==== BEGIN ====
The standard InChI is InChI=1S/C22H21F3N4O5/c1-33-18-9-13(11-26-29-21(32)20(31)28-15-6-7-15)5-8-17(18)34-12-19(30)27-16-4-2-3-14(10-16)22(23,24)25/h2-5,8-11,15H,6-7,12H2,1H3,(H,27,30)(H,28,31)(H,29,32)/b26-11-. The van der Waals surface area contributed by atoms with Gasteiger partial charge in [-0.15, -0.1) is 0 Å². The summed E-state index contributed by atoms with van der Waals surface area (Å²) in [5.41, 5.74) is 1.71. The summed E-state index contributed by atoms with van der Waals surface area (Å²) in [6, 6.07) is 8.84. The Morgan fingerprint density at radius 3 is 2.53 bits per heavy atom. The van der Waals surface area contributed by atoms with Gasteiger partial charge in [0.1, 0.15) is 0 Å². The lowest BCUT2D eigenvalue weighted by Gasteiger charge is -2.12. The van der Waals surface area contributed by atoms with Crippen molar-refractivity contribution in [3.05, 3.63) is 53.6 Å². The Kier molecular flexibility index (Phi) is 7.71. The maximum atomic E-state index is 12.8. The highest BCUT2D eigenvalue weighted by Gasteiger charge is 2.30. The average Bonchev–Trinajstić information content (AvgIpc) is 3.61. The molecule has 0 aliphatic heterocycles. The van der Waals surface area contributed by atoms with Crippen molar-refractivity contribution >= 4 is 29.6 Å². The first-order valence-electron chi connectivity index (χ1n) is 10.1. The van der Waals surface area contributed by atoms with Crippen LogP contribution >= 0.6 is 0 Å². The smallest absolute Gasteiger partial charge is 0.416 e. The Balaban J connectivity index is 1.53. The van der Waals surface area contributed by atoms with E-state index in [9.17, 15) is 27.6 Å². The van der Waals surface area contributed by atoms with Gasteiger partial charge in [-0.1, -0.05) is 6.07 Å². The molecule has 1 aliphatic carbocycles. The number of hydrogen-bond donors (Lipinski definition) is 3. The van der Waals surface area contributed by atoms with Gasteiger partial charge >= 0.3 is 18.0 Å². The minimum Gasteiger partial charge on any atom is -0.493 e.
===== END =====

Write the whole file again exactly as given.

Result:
The standard InChI is InChI=1S/C22H21F3N4O5/c1-33-18-9-13(11-26-29-21(32)20(31)28-15-6-7-15)5-8-17(18)34-12-19(30)27-16-4-2-3-14(10-16)22(23,24)25/h2-5,8-11,15H,6-7,12H2,1H3,(H,27,30)(H,28,31)(H,29,32)/b26-11-. The van der Waals surface area contributed by atoms with Gasteiger partial charge in [-0.15, -0.1) is 0 Å². The summed E-state index contributed by atoms with van der Waals surface area (Å²) in [5.41, 5.74) is 1.71. The summed E-state index contributed by atoms with van der Waals surface area (Å²) in [6, 6.07) is 8.84. The Morgan fingerprint density at radius 3 is 2.53 bits per heavy atom. The van der Waals surface area contributed by atoms with Gasteiger partial charge in [0.1, 0.15) is 0 Å². The lowest BCUT2D eigenvalue weighted by Gasteiger charge is -2.12. The van der Waals surface area contributed by atoms with Crippen molar-refractivity contribution in [3.05, 3.63) is 53.6 Å². The Kier molecular flexibility index (Phi) is 7.71. The maximum atomic E-state index is 12.8. The highest BCUT2D eigenvalue weighted by Gasteiger charge is 2.30. The average Bonchev–Trinajstić information content (AvgIpc) is 3.61. The molecule has 0 aliphatic heterocycles. The van der Waals surface area contributed by atoms with Crippen molar-refractivity contribution >= 4 is 29.6 Å². The first-order valence-electron chi connectivity index (χ1n) is 10.1. The van der Waals surface area contributed by atoms with Crippen LogP contribution >= 0.6 is 0 Å². The smallest absolute Gasteiger partial charge is 0.416 e. The Balaban J connectivity index is 1.53. The van der Waals surface area contributed by atoms with E-state index in [9.17, 15) is 27.6 Å². The van der Waals surface area contributed by atoms with Gasteiger partial charge in [-0.1, -0.05) is 6.07 Å². The molecule has 1 aliphatic carbocycles. The number of hydrogen-bond donors (Lipinski definition) is 3. The van der Waals surface area contributed by atoms with Gasteiger partial charge >= 0.3 is 18.0 Å². The minimum Gasteiger partial charge on any atom is -0.493 e.